HUDSON — With Halloween fast approaching, visitors to McLean County’s Comlara Park might think they’re seeing a ghostly apparition.
But the white fox that has been haunting the park northwest of Hudson is real.
And it’s a real mystery.
Michael Steffa, director of county parks and recreation, began receiving reports of the animal about three weeks ago.
The fox has a thick white coat, with grayish hairs underneath, a bushy white tail, black nose and dark eyes with a yellowish tint.
Based on its “appearance and behavior,” wildlife biologist Bob Bluett of the Illinois Department of Natural Resources said it looks like one of the domesticated strains of red fox that have been bred for their fur. But it’s not known where the fox came from and how it ended up at Comlara Park.
Bluett said such an animal could be kept by someone with a furbearing animal breeders permit, but he didn’t know if anyone in the area has such a permit.
The sightings have been made on the west side of the park by boaters and fishermen, some of whom have tossed a few fish to the fox, he said. At least one approached the fox to pet it, Steffa said, something he “definitely would not recommend.”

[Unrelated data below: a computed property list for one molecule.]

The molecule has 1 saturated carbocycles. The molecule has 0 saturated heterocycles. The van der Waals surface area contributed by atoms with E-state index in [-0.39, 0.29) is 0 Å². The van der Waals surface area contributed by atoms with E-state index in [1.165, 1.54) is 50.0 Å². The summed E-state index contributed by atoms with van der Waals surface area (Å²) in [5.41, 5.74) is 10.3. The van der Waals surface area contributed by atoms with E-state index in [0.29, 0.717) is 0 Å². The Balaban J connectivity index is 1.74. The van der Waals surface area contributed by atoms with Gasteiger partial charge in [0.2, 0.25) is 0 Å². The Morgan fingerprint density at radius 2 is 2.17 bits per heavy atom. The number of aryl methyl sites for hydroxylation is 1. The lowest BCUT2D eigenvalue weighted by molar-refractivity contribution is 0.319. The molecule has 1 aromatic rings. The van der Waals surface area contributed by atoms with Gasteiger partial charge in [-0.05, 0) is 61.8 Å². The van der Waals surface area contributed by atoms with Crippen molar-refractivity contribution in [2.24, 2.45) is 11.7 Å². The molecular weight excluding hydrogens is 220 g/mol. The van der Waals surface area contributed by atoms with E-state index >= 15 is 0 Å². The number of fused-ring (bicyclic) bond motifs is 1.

“Even if it’s domesticated, it still has a wild streak,” Steffa said.
Bluett said he is “a little bit concerned” by the apparent tameness of the fox and the possibility it could get hit by a car. He said “technically it is a red fox,” not an exotic animal, so its presence shouldn’t cause any environmental problems.
“Obviously, it’s been in the area a while. It has everything it needs to get through the winter,” Bluett said, noting that it appeared healthy and “the pelt is in good condition.”
Angelo Capparella, associate professor of biological sciences at Illinois State University, also said the park provides a good habitat with plenty of food, assuming the fox can hunt for itself.
He said the white coloration shouldn’t interfere with its ability to catch prey. However, it could make it more vulnerable to an attack from a coyote, because “predators tend to aim for anomalies in appearance or behavior,” he said.
Capparella said the fox is not an albino, which would mean “there are no pigment cells at all,” and which generally results in pinkish eyes, for example.
At this point, Steffa said there have been no encounters with campers, and there are no plans to attempt to trap the animal.
Asked what would happen if the fox started coming up to campers begging for hot dogs, Bluett laughed, “He’d have to carry a big stick and fight off the raccoons first.”
Red fox facts
Length: 36 to 46 inches
Weight: 8 to 15 pounds
Food: Rabbits and mice make up 60 percent of a typical diet
Miscellaneous: The large, bushy tail is used for balance while hunting. They are good swimmers and can travel faster than 30 mph when pursued
Source: Illinois Department of Natural Resources